Wayne Barnes warns referees will employ hard line over new scrum laws
Top official insists players must 'buy in' to changes and claims they are here to stay
Wayne Barnes, one of the most capable referees in world rugby as well as one of the more controversial, has spent the last few weeks giving England's leading clubs a thorough tutorial in the realities of the new scrum laws – a sporting minefield on which Newcastle and Bath will take the first steps on Friday night. Barnes has even run a session at Northampton, whose captain, Dylan Hartley, infamously branded him a "cheat" during the Premiership Grand Final at Twickenham last May and missed the Lions tour of Australia as a consequence.
Barnes did not address that unfortunate incident during his visit to Franklin's Gardens, because there was no need: scrum laws come and go, but questioning a referee's integrity amid a firestorm of Anglo-Saxon invective has never been anything other than illegal. He did, however, run through the changes that will, over the coming months, transform the nature of the union code's ultimate distinguishing feature.
"There has to be some buy-in from everyone to make this work," Barnes said as he concluded his nationwide travels at Twickenham. "There will be teething problems, obviously, and I'm sure we'll see that this weekend. But we have to make sure this works because we want better scrums and better outcomes.
"The changes will give referees different challenges. Last season it was about being accurate over who was collapsing the scrum. Now, with the front rows closer together and the bind happening before engagement, we can look at other things."
Those worried that the opening weeks of the season will be a penalty-infested mess – and they include a number of rugby directors, the most outspoken of whom has been Richard Cockerill of Leicester – will not have been reassured by Barnes's insistence on a zero-tolerance policy.
"If players continue to do something we spend the pre-season telling them they shouldn't be doing, there have to be sanctions," he commented. "And we don't want to start off being very hard in week one and forget about it by week 20. For this to work, we have to hold people to account throughout the season. That's why it was important for the referees to go into the clubs beforehand: we've paid over 40 visits to the 12 teams over the summer. They know what we're trying to deliver and I'm optimistic. From what we've seen so far, scrums are good pushing competitions. Also, they're up off the floor."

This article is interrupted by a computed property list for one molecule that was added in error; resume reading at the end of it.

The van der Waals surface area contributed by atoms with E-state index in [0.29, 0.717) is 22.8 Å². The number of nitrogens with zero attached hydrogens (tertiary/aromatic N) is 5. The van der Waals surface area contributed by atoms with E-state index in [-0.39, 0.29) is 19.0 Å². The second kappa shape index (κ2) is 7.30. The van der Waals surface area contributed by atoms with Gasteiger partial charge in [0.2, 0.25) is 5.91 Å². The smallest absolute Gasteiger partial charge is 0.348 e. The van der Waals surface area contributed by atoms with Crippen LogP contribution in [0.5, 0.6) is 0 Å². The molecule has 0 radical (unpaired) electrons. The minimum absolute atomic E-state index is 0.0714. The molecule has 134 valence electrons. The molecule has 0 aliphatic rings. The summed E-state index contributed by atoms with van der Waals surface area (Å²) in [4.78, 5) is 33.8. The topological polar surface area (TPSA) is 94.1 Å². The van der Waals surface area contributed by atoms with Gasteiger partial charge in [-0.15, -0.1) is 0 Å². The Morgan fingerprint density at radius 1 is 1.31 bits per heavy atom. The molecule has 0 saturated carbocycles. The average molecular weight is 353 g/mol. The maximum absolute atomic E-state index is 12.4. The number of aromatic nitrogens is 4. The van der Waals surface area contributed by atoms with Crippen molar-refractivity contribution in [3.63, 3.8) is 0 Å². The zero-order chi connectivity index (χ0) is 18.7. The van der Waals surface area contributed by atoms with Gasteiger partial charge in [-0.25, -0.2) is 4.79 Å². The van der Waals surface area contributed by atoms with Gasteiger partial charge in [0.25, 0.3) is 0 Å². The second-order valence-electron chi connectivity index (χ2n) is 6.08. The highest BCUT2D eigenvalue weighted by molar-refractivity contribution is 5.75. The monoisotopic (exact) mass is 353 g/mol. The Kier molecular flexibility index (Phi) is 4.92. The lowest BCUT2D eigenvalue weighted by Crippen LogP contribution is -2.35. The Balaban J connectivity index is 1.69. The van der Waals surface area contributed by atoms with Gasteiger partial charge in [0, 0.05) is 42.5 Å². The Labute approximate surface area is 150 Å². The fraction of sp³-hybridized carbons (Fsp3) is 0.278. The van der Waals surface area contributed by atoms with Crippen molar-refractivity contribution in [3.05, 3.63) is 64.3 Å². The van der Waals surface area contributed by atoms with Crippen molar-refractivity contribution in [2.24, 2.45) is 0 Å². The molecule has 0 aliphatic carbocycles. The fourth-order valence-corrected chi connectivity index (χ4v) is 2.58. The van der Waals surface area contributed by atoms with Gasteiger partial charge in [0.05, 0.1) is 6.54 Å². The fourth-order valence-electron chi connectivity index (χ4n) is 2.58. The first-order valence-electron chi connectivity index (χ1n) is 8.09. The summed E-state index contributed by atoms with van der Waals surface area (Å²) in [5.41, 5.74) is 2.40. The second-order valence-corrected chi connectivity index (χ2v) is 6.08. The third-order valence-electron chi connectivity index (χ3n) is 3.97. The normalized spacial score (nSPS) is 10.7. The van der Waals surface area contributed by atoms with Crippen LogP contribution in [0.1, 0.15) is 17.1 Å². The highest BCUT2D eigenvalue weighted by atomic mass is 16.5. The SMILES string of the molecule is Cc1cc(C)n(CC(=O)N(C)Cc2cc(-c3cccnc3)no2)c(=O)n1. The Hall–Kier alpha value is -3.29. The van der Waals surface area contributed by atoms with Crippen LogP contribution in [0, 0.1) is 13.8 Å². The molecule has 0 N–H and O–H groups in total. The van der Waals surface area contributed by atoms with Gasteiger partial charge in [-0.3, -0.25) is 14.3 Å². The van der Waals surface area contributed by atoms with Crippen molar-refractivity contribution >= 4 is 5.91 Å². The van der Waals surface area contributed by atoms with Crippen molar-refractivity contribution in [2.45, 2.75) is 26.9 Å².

Wasps, former champions fallen on hard times, are also up off the floor, thanks in no small part to the efforts of David Young, the three-time Lions tourist who joined the club as rugby director from Cardiff Blues two seasons ago. Today, Young agreed a contract extension taking him past the home World Cup in 2015.
"There's now some real positivity about the future, about where we're headed," Young said in explaining his decision. "It's been great to have lots of players committing their own futures to Wasps in recent months and I'm happy to do likewise."
Neil Warnock sacked: Crystal Palace confirm manager Warnock has been axed following the Boxing Day defeat to Southampton
Manchester United vs Newcastle match report: Brilliant Wayne Rooney scores twice to fire up United's unlikely title challenge
Manchester United injury news: Angel Di Maria unlikely to face Spurs as Marouane Fellaini's 'mystery illness' turns out to be rib injury
Arsenal vs QPR player ratings: Could anyone outshine new Gunners hero Alexis Sanchez and who was worse than villain Olivier Giroud?
Manchester United 3 Newcastle 1: 'I'm playing like Paul Scholes,' says Wayne Rooney
- 1 Exclusive: Abusers using spyware apps to monitor partners reaches 'epidemic proportions'
- 2 Margaret Thatcher 'expressed fears of Asian rising' at Anglo-Irish summit in 1984
- 3 The 'Black Museum': After 150 years, public set to see exhibits from police’s grisly crime museum
- 4 Sussex couple die in suspected Christmas Day 'suicide pact'
- 5 The Unluckiest People of the Year 2014 (and one very unlucky giraffe)
British actor Idris Elba cannot star as James Bond because he is black, says shock jock Rush Limbaugh
Rozanne Duncan: Ukip expels councillor for 'jaw-dropping' comments made in BBC TV interview
Germany anti-Islam protests: 17,000 march on Dresden against 'Islamification of the West'
Ukip member gets into Christmas spirit with Union Flag plea to Santa 'for our country back'
Immigrants make UK racist, says Ukip councillor Trevor Shonk
BBC director Danny Cohen: Rising UK antisemitism makes me feel more uncomfortable than ever